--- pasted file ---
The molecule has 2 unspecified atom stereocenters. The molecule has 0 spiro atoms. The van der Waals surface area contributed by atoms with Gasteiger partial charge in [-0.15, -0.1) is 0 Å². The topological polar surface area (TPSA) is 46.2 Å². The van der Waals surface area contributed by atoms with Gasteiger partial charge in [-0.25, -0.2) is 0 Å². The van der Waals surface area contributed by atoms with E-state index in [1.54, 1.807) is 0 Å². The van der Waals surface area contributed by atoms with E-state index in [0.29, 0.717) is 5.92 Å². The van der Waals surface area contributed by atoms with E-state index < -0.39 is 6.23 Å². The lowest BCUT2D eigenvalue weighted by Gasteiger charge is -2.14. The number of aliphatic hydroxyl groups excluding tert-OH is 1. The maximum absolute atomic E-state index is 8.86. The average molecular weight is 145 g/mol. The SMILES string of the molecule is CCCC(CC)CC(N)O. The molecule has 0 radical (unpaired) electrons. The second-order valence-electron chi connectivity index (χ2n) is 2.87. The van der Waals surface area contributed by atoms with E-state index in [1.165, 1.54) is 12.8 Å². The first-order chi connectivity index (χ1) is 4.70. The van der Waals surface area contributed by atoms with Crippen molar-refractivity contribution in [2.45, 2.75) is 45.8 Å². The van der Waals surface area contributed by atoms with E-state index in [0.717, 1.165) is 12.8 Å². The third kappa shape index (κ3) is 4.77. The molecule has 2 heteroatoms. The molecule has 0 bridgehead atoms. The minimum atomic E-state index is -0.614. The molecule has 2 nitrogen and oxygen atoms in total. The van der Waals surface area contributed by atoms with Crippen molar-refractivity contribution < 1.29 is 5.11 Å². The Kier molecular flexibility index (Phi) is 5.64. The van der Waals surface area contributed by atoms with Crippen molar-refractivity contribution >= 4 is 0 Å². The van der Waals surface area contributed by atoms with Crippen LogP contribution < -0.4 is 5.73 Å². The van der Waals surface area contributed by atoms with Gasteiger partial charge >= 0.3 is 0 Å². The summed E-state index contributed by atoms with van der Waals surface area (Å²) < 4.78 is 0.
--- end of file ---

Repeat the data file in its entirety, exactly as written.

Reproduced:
The molecule has 2 unspecified atom stereocenters. The molecule has 0 spiro atoms. The van der Waals surface area contributed by atoms with Gasteiger partial charge in [-0.15, -0.1) is 0 Å². The topological polar surface area (TPSA) is 46.2 Å². The van der Waals surface area contributed by atoms with Gasteiger partial charge in [-0.25, -0.2) is 0 Å². The van der Waals surface area contributed by atoms with E-state index in [1.54, 1.807) is 0 Å². The van der Waals surface area contributed by atoms with E-state index in [0.29, 0.717) is 5.92 Å². The van der Waals surface area contributed by atoms with E-state index < -0.39 is 6.23 Å². The lowest BCUT2D eigenvalue weighted by Gasteiger charge is -2.14. The number of aliphatic hydroxyl groups excluding tert-OH is 1. The maximum absolute atomic E-state index is 8.86. The average molecular weight is 145 g/mol. The SMILES string of the molecule is CCCC(CC)CC(N)O. The molecule has 0 radical (unpaired) electrons. The second-order valence-electron chi connectivity index (χ2n) is 2.87. The van der Waals surface area contributed by atoms with E-state index in [1.165, 1.54) is 12.8 Å². The first-order chi connectivity index (χ1) is 4.70. The van der Waals surface area contributed by atoms with Crippen molar-refractivity contribution in [2.45, 2.75) is 45.8 Å². The van der Waals surface area contributed by atoms with E-state index in [0.717, 1.165) is 12.8 Å². The third kappa shape index (κ3) is 4.77. The molecule has 2 heteroatoms. The molecule has 0 bridgehead atoms. The minimum atomic E-state index is -0.614. The molecule has 2 nitrogen and oxygen atoms in total. The van der Waals surface area contributed by atoms with Crippen molar-refractivity contribution < 1.29 is 5.11 Å². The Kier molecular flexibility index (Phi) is 5.64. The van der Waals surface area contributed by atoms with Crippen molar-refractivity contribution >= 4 is 0 Å². The van der Waals surface area contributed by atoms with Crippen LogP contribution < -0.4 is 5.73 Å². The van der Waals surface area contributed by atoms with Gasteiger partial charge >= 0.3 is 0 Å². The summed E-state index contributed by atoms with van der Waals surface area (Å²) < 4.78 is 0.